We also believe that high-quality, short-term bonds will deliver favorable returns in 2023. Treasuries offer attractive income, and opportunities in long-term Treasury bonds could improve as interest rates peak and the economy slows.
Many companies that have recently reported earnings have performed better than expected. Do you think this will continue into 2023? What will that do to the markets?
We believe investors will reset their expectations around corporate earnings in 2023 as companies digest higher costs like wages and rising borrowing costs thanks to elevated interest rates. We also believe the economy is losing momentum. If consumers slow down their spending at retailers and on things like airfare, hotels and restaurants, that will also impact corporate earnings. Higher interest rates amid a slowing economy increases the possibility of a recession in 2023.
Investors seem to think the Fed is going to take its foot off the gas as far as interest-rate increases and that inflation is easing. Do you think that's the case?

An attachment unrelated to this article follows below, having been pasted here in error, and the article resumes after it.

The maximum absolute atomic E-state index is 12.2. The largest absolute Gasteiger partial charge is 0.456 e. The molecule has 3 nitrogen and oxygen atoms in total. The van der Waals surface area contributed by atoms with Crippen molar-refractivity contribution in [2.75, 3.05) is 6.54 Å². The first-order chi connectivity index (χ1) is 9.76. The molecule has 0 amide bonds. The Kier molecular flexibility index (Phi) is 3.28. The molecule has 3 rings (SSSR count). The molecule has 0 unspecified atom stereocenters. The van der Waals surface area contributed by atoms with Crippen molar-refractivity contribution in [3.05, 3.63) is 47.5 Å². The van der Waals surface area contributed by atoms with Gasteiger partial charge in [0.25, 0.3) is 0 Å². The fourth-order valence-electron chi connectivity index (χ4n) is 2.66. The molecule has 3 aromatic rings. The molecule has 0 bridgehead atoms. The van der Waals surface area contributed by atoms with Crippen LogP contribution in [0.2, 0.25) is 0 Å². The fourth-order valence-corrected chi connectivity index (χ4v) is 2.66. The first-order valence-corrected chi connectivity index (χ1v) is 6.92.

We do anticipate that the Fed will slow the pace of interest-rate increases. However, if the Fed maintains interest rates at a high level for longer than businesses and consumers can withstand, that’s a risk. Investors have been very focused on where interest rates may peak, but what’s more important is how long the Fed keeps interest rates elevated.
Housing prices -- both for mortgages and for rent -- are at all-time highs, and it's getting harder and harder for most people to afford a home at all. What's your outlook there, and what's the impact on the markets?